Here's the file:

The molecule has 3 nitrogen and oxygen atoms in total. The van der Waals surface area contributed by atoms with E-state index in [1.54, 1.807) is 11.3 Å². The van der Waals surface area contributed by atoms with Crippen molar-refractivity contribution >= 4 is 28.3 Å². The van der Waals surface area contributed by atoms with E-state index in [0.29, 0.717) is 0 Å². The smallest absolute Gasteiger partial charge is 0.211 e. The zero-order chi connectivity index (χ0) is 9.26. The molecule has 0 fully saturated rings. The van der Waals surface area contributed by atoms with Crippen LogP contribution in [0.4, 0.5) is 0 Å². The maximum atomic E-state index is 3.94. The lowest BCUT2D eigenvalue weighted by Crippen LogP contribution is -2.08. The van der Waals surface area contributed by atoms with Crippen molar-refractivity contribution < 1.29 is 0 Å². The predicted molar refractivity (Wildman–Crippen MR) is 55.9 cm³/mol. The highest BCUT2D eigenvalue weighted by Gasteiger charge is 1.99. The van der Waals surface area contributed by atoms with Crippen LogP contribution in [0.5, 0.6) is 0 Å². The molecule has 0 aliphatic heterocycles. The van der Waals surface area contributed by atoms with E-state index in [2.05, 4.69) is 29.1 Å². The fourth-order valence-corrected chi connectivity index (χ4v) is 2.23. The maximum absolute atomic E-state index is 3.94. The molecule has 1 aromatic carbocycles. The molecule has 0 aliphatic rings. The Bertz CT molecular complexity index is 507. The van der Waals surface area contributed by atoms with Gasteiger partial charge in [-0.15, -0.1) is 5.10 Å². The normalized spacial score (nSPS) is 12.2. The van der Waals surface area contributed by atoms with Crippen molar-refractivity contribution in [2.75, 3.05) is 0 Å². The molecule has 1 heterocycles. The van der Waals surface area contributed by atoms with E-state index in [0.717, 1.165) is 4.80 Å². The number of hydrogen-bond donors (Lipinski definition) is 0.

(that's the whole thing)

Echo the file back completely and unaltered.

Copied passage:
The molecule has 3 nitrogen and oxygen atoms in total. The van der Waals surface area contributed by atoms with E-state index in [1.54, 1.807) is 11.3 Å². The van der Waals surface area contributed by atoms with Crippen molar-refractivity contribution >= 4 is 28.3 Å². The van der Waals surface area contributed by atoms with E-state index in [0.29, 0.717) is 0 Å². The smallest absolute Gasteiger partial charge is 0.211 e. The zero-order chi connectivity index (χ0) is 9.26. The molecule has 0 fully saturated rings. The van der Waals surface area contributed by atoms with Crippen LogP contribution in [0.4, 0.5) is 0 Å². The maximum atomic E-state index is 3.94. The lowest BCUT2D eigenvalue weighted by Crippen LogP contribution is -2.08. The van der Waals surface area contributed by atoms with Crippen molar-refractivity contribution < 1.29 is 0 Å². The predicted molar refractivity (Wildman–Crippen MR) is 55.9 cm³/mol. The highest BCUT2D eigenvalue weighted by Gasteiger charge is 1.99. The van der Waals surface area contributed by atoms with Crippen LogP contribution in [0.5, 0.6) is 0 Å². The molecule has 0 aliphatic heterocycles. The van der Waals surface area contributed by atoms with E-state index in [2.05, 4.69) is 29.1 Å². The fourth-order valence-corrected chi connectivity index (χ4v) is 2.23. The maximum absolute atomic E-state index is 3.94. The molecule has 1 aromatic carbocycles. The molecule has 0 aliphatic rings. The Bertz CT molecular complexity index is 507. The van der Waals surface area contributed by atoms with Gasteiger partial charge in [-0.15, -0.1) is 5.10 Å². The normalized spacial score (nSPS) is 12.2. The van der Waals surface area contributed by atoms with Crippen molar-refractivity contribution in [2.75, 3.05) is 0 Å². The molecule has 1 heterocycles. The van der Waals surface area contributed by atoms with E-state index in [0.717, 1.165) is 4.80 Å². The number of hydrogen-bond donors (Lipinski definition) is 0.